Are all green cartoon/comic book characters ethnic?

During the development of Dragonball: Evolution, a ton of people were taking shots at the movie for their lack of casting Asian actors as the characters from the popular anime show. While most people were perturbed at Goku being played by Justin Chatwin, some people (and I mean just a few) were actually weirded out by fanboy favorite (and DBZ fanboy himself) James Marsters playing Lord Piccolo (information: Lord Piccolo is a different character from Piccolo, Jr. a.k.a. the Piccolo everyone knows about, but that’s neither here nor there, especially since Marsters is going to play both characters if and when the sequel comes out. Who knows since it didn’t do that well at the box-office).

Why were a chosen few people confused/actually angry about Marsters being cast? Because quite a few people felt that Piccolo should’ve been played by a black actor. I’ll admit that some of the people posting on these Dragonball movie sites were probably trolls, but still, the point they bring up is still valid, even if their reasons for posting them are not. So why do some people view Piccolo, as well as other green characters (or other colors, for that matter) as ethnic?

  1. The whole “green people are black” thing has been in existence at least during or after the 1970s, I think. I say this because the Martian Manhunter, the oldest green comic book character in existence, changed into a white man as his human form during the ’40s, the era in which he was created. He still changes into a white guy for the most part today, but rarely is he portrayed as such; most of the time, he’s drawn in his green humanoid form. During the ’70s, comics started recognizing black people as well-rounded characters, what with the Civil Rights movement of the ’60s and youth movements that carried on through the ’60s into the ’70s. I think –and this is my opinion–that during this time, comics that had black characters made sure to make their characters three-dimensional, and if the comic in question didn’t have black characters, they either created some (i.e. Storm from the X-Men) or allowed for their crazy-colored characters represent ethnic people in general. What I mean by this statement is that comic books silently hinted that any “different” character could represent any race who wasn’t represented. Simultaneously, many ethnic people who read comic books (like me) tend to focus more on the green or oddly colored characters because they are the people who sometimes end up representing the race or races that aren’t represented(or not represented well).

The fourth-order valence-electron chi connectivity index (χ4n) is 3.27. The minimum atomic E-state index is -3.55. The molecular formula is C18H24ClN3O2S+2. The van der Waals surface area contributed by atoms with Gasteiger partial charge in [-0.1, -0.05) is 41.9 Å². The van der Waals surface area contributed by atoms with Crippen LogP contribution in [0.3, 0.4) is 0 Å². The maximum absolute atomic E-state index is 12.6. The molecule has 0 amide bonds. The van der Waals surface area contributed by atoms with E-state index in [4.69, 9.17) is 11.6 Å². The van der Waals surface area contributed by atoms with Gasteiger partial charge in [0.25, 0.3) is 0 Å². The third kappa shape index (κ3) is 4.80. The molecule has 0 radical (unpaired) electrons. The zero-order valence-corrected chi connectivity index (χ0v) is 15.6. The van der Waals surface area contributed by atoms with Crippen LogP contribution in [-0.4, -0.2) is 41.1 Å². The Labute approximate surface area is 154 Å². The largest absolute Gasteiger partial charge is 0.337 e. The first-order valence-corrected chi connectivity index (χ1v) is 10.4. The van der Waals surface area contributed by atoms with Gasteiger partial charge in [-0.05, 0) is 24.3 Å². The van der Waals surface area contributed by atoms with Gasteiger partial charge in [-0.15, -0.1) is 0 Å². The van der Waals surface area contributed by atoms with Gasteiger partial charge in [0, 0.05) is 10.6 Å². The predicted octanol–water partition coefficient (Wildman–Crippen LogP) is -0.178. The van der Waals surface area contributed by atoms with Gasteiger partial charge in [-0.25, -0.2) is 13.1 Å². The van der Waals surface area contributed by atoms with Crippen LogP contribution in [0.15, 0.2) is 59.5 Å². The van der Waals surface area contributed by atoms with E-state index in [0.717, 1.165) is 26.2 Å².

2. Green and other oddly-hued characters represent the Other. The Other is a trope that has been used many times over, and rightfully so; everyone feels different at some point in their life (or throughout all of their life), and those stories need to be represented by the Other character types. In our society, the Other idea generally revolves around race. Minorities, no matter what ethnic group you stem from, have similar stories about being seen as different or treated differently just because of your skin color and other things that come with it (for instance, some black people don’t like eating watermelon because of the stigma associated with it). I think because of this, a lot of creators base their green/whatever color characters around different ethnicities, since ethnicity is the highest form of ¬†Other that we have (unless there is a such thing as intelligent extraterrestrial life somewhere).